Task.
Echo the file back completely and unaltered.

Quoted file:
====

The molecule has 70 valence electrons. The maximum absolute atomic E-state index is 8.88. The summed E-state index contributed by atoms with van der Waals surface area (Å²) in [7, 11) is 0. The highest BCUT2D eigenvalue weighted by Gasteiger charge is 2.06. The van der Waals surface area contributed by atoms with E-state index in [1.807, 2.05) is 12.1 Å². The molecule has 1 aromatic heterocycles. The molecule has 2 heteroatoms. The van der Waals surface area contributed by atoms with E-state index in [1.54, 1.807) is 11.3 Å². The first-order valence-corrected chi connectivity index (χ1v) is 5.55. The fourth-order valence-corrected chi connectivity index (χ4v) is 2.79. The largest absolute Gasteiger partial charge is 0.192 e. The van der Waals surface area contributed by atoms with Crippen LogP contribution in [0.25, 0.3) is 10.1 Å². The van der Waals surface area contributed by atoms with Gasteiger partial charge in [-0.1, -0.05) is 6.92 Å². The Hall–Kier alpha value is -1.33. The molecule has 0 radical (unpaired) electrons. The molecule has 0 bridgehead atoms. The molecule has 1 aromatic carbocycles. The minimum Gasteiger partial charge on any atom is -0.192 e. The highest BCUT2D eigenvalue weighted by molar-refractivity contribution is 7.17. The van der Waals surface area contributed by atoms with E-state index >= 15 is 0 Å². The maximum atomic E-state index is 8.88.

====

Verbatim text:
The molecule has 70 valence electrons. The maximum absolute atomic E-state index is 8.88. The summed E-state index contributed by atoms with van der Waals surface area (Å²) in [7, 11) is 0. The highest BCUT2D eigenvalue weighted by Gasteiger charge is 2.06. The van der Waals surface area contributed by atoms with E-state index in [1.807, 2.05) is 12.1 Å². The molecule has 1 aromatic heterocycles. The molecule has 2 heteroatoms. The van der Waals surface area contributed by atoms with E-state index in [1.54, 1.807) is 11.3 Å². The first-order valence-corrected chi connectivity index (χ1v) is 5.55. The fourth-order valence-corrected chi connectivity index (χ4v) is 2.79. The largest absolute Gasteiger partial charge is 0.192 e. The van der Waals surface area contributed by atoms with Crippen LogP contribution in [0.25, 0.3) is 10.1 Å². The van der Waals surface area contributed by atoms with Gasteiger partial charge in [-0.1, -0.05) is 6.92 Å². The Hall–Kier alpha value is -1.33. The molecule has 0 radical (unpaired) electrons. The molecule has 0 bridgehead atoms. The molecule has 1 aromatic carbocycles. The minimum Gasteiger partial charge on any atom is -0.192 e. The highest BCUT2D eigenvalue weighted by molar-refractivity contribution is 7.17. The van der Waals surface area contributed by atoms with E-state index >= 15 is 0 Å². The maximum atomic E-state index is 8.88.